How Many Kinds of English Are There?
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"Roundheads and Ramblings"

How Many Kinds of English Are There?

Yesterday, in the middle of finishing an edit of several chapters of my next book, I found myself caught up in an internet search for the "correct" use of a word. I can't reconstruct my series of clicks, but somehow I ended up on the
PBS website, following a series of articles on the way language shifts and changes what we do and what we believe. The technical term for this field of study is sociolinguistics -- a topic I had never studied. Nevertheless, I found that I held a number of assumptions, nearly all of which proved to be wrong. I thought:

1. TV and radio have made the English language more homogenized.
2. Regional dialects are disappearing.
3. Differences in black and white speech are disappearing.
4. There is such a thing as standard American English.
5. Pronunciation is tied to social status.

Now, I've lived in many parts of the U.S. in my adult life. After being educated in northern Ohio, I've lived in Washington State; Panama City, Florida; Key West; Ontario, Canada; Colorado; and Tennessee. Almost everywhere I've traveled, someone has said "You're not from around here, are you?" My son learned to talk in Canada, and for his entire life, he could startle me with his pronunciation of the word "about" -- not "abowt" but "aboot." I said "Huh?" He said "EH?"
Still, I thought those were just small differences.

As an English teacher, I insisted on "correct English" from my students. But this whole series of articles seemed bent on proving me wrong: TV has had NO effect on the way we speak. Regional and ethnic differences are becoming more distinct. And pronunciation depends almost entirely on where the speaker lives at any given time. Red States really do differ from Blue States. Maybe that's why we have so much trouble understanding each other.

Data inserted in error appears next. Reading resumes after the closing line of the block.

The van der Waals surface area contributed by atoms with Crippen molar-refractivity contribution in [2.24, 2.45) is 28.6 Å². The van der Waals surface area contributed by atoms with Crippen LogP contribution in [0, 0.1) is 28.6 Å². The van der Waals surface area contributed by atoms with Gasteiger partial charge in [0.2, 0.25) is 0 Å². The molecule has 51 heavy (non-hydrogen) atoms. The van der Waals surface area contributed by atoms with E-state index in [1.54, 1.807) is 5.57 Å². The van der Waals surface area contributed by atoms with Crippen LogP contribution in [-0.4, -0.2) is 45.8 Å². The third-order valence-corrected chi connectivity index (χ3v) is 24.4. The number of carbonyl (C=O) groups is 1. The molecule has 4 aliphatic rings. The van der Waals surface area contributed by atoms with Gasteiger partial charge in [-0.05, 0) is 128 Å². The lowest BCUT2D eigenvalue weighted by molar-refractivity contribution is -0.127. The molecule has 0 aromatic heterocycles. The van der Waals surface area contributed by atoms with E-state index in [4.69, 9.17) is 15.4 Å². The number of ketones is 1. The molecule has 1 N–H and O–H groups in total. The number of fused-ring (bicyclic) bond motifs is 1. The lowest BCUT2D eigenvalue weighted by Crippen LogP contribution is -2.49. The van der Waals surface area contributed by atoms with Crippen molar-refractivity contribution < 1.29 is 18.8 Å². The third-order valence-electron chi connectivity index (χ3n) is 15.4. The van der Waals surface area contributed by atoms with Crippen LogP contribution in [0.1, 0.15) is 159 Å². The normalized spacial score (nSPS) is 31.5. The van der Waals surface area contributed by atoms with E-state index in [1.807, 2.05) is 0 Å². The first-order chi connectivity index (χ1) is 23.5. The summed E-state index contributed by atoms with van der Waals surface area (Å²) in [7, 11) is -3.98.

The article that really caught my attention had to with a regional dialect known as "Northern English." A map showed that northern English is spoken in a region that stretches from the shores of the Great Lakes  through Minnesota, with another small section referred to as the "St. Louis Corridor." I recognized the location; I grew up in it. But here was the kicker. The writer, an internationally respected sociolinguist, argued that pronunciations in this region were undergoing a major vowel shift. It was, he said, a change that started in 1960 and is continuing today. He offered lots of examples; the one I remember best is the pronunciation of my middle name -- Ann. He argued that in 1960, Ann was pronounced with one syllable and a flat, open-mouthed a-- [an]. Today, in Cleveland, Ann is pronounced the same as the name Ian-[-ee-un]. That kind of vowel shift is as distinct as the one that occurred in the English language between 1400 and 1600.

My first reaction was to say, "No way!" But then I realized that I really didn't know what I was talking about. I left northern Ohio in 1961, just as the change began. And I have not been back since, except for short periods of one to three days. I haven't heard the shift in pronunciation, but I know that I no longer feel at home there. Maybe you really can't go home again.